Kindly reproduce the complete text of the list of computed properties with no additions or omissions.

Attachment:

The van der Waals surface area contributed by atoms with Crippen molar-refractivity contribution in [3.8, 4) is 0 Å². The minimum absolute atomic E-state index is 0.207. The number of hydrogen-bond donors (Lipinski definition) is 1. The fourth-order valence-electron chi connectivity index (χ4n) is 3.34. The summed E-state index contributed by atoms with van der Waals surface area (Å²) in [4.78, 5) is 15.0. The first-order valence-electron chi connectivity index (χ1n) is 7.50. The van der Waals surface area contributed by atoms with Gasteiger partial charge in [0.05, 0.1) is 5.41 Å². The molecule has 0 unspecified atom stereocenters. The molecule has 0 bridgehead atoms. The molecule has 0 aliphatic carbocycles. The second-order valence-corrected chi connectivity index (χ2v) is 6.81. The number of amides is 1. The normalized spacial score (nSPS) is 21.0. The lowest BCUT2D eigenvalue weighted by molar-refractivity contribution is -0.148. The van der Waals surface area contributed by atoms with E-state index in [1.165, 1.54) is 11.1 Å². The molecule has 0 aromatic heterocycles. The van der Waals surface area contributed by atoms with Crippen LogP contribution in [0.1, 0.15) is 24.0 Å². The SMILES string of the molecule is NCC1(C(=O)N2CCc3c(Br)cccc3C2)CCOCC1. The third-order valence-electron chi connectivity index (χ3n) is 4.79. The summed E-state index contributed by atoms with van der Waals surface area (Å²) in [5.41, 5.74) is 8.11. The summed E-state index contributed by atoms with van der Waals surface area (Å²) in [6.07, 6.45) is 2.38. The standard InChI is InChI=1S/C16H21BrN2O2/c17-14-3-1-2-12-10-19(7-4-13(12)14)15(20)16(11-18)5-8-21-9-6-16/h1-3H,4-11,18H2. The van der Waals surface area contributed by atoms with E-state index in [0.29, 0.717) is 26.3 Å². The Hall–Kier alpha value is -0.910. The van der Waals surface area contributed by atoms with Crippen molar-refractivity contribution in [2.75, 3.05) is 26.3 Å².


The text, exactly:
The van der Waals surface area contributed by atoms with Crippen molar-refractivity contribution in [3.8, 4) is 0 Å². The minimum absolute atomic E-state index is 0.207. The number of hydrogen-bond donors (Lipinski definition) is 1. The fourth-order valence-electron chi connectivity index (χ4n) is 3.34. The summed E-state index contributed by atoms with van der Waals surface area (Å²) in [4.78, 5) is 15.0. The first-order valence-electron chi connectivity index (χ1n) is 7.50. The van der Waals surface area contributed by atoms with Gasteiger partial charge in [0.05, 0.1) is 5.41 Å². The molecule has 0 unspecified atom stereocenters. The molecule has 0 bridgehead atoms. The molecule has 0 aliphatic carbocycles. The second-order valence-corrected chi connectivity index (χ2v) is 6.81. The number of amides is 1. The normalized spacial score (nSPS) is 21.0. The lowest BCUT2D eigenvalue weighted by molar-refractivity contribution is -0.148. The van der Waals surface area contributed by atoms with E-state index in [1.165, 1.54) is 11.1 Å². The molecule has 0 aromatic heterocycles. The van der Waals surface area contributed by atoms with Crippen LogP contribution in [0.1, 0.15) is 24.0 Å². The SMILES string of the molecule is NCC1(C(=O)N2CCc3c(Br)cccc3C2)CCOCC1. The third-order valence-electron chi connectivity index (χ3n) is 4.79. The summed E-state index contributed by atoms with van der Waals surface area (Å²) in [5.41, 5.74) is 8.11. The summed E-state index contributed by atoms with van der Waals surface area (Å²) in [6.07, 6.45) is 2.38. The standard InChI is InChI=1S/C16H21BrN2O2/c17-14-3-1-2-12-10-19(7-4-13(12)14)15(20)16(11-18)5-8-21-9-6-16/h1-3H,4-11,18H2. The van der Waals surface area contributed by atoms with E-state index in [0.29, 0.717) is 26.3 Å². The Hall–Kier alpha value is -0.910. The van der Waals surface area contributed by atoms with Crippen molar-refractivity contribution in [2.75, 3.05) is 26.3 Å².